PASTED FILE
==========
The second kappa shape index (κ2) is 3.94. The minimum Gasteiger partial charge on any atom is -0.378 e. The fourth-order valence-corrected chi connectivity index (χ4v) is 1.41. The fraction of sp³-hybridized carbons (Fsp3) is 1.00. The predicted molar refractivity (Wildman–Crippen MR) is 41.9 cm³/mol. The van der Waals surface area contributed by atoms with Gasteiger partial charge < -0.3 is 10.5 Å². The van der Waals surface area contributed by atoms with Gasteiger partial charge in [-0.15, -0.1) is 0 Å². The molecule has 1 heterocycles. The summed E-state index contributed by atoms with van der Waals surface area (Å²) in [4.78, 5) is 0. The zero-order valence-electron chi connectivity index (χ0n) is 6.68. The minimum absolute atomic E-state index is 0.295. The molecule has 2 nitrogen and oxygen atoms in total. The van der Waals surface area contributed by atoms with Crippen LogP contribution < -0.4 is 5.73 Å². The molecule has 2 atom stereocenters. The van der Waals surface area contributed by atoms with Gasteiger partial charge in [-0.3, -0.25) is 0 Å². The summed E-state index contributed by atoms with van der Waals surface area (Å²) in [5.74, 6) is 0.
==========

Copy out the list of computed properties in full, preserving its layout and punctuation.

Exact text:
The second kappa shape index (κ2) is 3.94. The minimum Gasteiger partial charge on any atom is -0.378 e. The fourth-order valence-corrected chi connectivity index (χ4v) is 1.41. The fraction of sp³-hybridized carbons (Fsp3) is 1.00. The predicted molar refractivity (Wildman–Crippen MR) is 41.9 cm³/mol. The van der Waals surface area contributed by atoms with Gasteiger partial charge < -0.3 is 10.5 Å². The van der Waals surface area contributed by atoms with Gasteiger partial charge in [-0.15, -0.1) is 0 Å². The molecule has 1 heterocycles. The summed E-state index contributed by atoms with van der Waals surface area (Å²) in [4.78, 5) is 0. The zero-order valence-electron chi connectivity index (χ0n) is 6.68. The minimum absolute atomic E-state index is 0.295. The molecule has 2 nitrogen and oxygen atoms in total. The van der Waals surface area contributed by atoms with Crippen LogP contribution < -0.4 is 5.73 Å². The molecule has 2 atom stereocenters. The van der Waals surface area contributed by atoms with Gasteiger partial charge in [-0.3, -0.25) is 0 Å². The summed E-state index contributed by atoms with van der Waals surface area (Å²) in [5.74, 6) is 0.